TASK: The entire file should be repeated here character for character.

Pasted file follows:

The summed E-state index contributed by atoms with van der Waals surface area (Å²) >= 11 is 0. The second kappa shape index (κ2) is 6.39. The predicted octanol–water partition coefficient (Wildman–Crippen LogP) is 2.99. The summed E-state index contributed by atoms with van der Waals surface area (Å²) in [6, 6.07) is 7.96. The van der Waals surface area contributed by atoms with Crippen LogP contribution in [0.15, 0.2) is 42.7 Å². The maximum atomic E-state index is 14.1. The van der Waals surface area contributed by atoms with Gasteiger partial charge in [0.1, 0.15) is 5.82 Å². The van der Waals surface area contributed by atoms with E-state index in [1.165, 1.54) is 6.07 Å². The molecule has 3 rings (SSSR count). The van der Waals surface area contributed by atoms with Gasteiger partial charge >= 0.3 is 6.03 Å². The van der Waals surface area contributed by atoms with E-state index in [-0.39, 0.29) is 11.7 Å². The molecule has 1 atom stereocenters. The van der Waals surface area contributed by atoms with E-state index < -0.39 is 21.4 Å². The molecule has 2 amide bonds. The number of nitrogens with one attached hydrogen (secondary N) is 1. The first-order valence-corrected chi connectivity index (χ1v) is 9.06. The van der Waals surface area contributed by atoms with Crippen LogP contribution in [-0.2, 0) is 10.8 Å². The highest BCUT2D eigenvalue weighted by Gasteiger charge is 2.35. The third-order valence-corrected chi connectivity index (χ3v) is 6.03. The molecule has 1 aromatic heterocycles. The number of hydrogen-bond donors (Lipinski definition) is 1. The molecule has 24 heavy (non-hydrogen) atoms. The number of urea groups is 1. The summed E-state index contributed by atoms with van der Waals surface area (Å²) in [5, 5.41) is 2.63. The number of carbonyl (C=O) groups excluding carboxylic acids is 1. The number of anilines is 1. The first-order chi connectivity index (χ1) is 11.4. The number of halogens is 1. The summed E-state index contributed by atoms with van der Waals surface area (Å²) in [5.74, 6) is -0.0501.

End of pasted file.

The summed E-state index contributed by atoms with van der Waals surface area (Å²) >= 11 is 0. The second kappa shape index (κ2) is 6.39. The predicted octanol–water partition coefficient (Wildman–Crippen LogP) is 2.99. The summed E-state index contributed by atoms with van der Waals surface area (Å²) in [6, 6.07) is 7.96. The van der Waals surface area contributed by atoms with Crippen LogP contribution in [0.15, 0.2) is 42.7 Å². The maximum atomic E-state index is 14.1. The van der Waals surface area contributed by atoms with Gasteiger partial charge in [0.1, 0.15) is 5.82 Å². The van der Waals surface area contributed by atoms with E-state index in [1.165, 1.54) is 6.07 Å². The molecule has 3 rings (SSSR count). The van der Waals surface area contributed by atoms with Gasteiger partial charge >= 0.3 is 6.03 Å². The van der Waals surface area contributed by atoms with E-state index in [-0.39, 0.29) is 11.7 Å². The molecule has 1 atom stereocenters. The van der Waals surface area contributed by atoms with E-state index < -0.39 is 21.4 Å². The molecule has 2 amide bonds. The number of nitrogens with one attached hydrogen (secondary N) is 1. The first-order valence-corrected chi connectivity index (χ1v) is 9.06. The van der Waals surface area contributed by atoms with Crippen LogP contribution in [-0.2, 0) is 10.8 Å². The highest BCUT2D eigenvalue weighted by Gasteiger charge is 2.35. The third-order valence-corrected chi connectivity index (χ3v) is 6.03. The molecule has 1 aromatic heterocycles. The number of hydrogen-bond donors (Lipinski definition) is 1. The molecule has 24 heavy (non-hydrogen) atoms. The number of urea groups is 1. The summed E-state index contributed by atoms with van der Waals surface area (Å²) in [5, 5.41) is 2.63. The number of carbonyl (C=O) groups excluding carboxylic acids is 1. The number of anilines is 1. The first-order chi connectivity index (χ1) is 11.4. The number of halogens is 1. The summed E-state index contributed by atoms with van der Waals surface area (Å²) in [5.74, 6) is -0.0501.